Bird and Invertebrate Ecology in Field Margins
Field margins have been a prominent focus at the Allerton Project's research and demonstration farm in Leicestershire for more than 25 years. The project is managed by the Game & Wildlife Conservation Trust and carries out research into a wide range of agri-environmental issues, disseminating results to agricultural professionals, regulators, and policy makers through farm visits, training, and publications. The farm area is 333 hectares and reflects the undulating topography, clay soils, and mixed farming system of the wider landscape, with the pasture being let to a neighbouring sheep farmer. The arable land is managed by the Allerton Project's own farm staff, and the rotation is, broadly, wheat, rape, wheat, followed by beans or oats. Thirteen percent of the farm is pasture which is grazed by sheep. There is a small pheasant Phasianus colchicus shoot on the farm with associated management such as habitat creation and management and legal control of predators and provision of grain as food in winter in most years (Stoate et al. 2013).
As was typically the case across lowland Britain in the early 1990s, field boundaries were routinely sprayed either accidentally, as a result of spray drift into the hedge base from applications to the crop, or deliberately in order to control the weeds which established there as a result of destruction of the perennial herbaceous vegetation (Boatman et al. 1994) , Following a baseline year, the management of the farm changed to include the creation and management of hedges and associated herbaceous vegetation in field margins. In subsequent years, management of field margin habitats has been modified in the light of wildlife-oriented research findings. As a result, field margins at Loddington feature traditional hedges, primarily hawthorn Crataegus monogyna and blackthorn Prunus spinosa, perennial grass strips of various widths within agri-environment schemes and, in some cases, annual or biennial seed-bearing crops to provide winter food for birds. Approximately half of the field margins also contain ditches as all the arable fields and some pasture fields are under-drained.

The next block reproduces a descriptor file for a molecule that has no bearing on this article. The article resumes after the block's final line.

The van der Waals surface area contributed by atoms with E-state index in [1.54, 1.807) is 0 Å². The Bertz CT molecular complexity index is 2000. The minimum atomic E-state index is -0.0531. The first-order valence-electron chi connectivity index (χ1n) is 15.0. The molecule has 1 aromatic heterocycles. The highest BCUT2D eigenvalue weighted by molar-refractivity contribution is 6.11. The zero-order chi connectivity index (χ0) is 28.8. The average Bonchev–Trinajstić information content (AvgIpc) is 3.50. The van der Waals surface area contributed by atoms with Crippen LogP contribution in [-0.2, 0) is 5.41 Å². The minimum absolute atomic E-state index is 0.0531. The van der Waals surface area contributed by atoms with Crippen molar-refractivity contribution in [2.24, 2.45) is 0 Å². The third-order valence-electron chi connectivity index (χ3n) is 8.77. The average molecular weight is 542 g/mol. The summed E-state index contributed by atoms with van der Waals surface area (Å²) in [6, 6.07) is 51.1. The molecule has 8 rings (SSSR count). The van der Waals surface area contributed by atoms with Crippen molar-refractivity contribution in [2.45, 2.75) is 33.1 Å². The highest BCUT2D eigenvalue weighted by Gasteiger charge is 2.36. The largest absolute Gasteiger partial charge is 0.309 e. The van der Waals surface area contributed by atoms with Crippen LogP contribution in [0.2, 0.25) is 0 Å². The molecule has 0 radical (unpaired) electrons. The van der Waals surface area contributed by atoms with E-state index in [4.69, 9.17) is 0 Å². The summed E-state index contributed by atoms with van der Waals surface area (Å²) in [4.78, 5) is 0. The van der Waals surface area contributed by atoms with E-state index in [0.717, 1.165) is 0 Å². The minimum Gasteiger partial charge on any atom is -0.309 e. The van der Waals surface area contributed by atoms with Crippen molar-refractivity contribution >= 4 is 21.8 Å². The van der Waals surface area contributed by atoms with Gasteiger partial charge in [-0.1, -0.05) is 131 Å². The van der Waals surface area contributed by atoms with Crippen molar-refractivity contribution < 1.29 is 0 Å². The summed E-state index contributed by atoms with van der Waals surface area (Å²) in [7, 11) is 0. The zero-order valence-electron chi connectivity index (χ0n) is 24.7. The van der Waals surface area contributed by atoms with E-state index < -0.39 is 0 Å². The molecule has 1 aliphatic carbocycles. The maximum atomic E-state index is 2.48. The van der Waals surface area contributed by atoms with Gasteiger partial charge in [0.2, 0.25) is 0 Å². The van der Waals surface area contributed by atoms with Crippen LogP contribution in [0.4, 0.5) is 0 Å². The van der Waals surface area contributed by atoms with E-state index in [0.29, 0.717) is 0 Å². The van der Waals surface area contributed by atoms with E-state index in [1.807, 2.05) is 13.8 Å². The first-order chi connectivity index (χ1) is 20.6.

In the early years of the project, research concentrated on field margins, in part because this involves least intrusion into the cropping system and yields are around 20% lower in the field headland than in the rest of the field (Wilcox et al. 2000). However, the focus is also on field margins because most farmland wildlife is associated with them rather than the crop. The emphasis, in terms of both research and management, has been on birds because of their cultural value to society, and on invertebrates that are either food for birds, pollinators, or predators of crop pests which therefore have the potential to benefit crop production.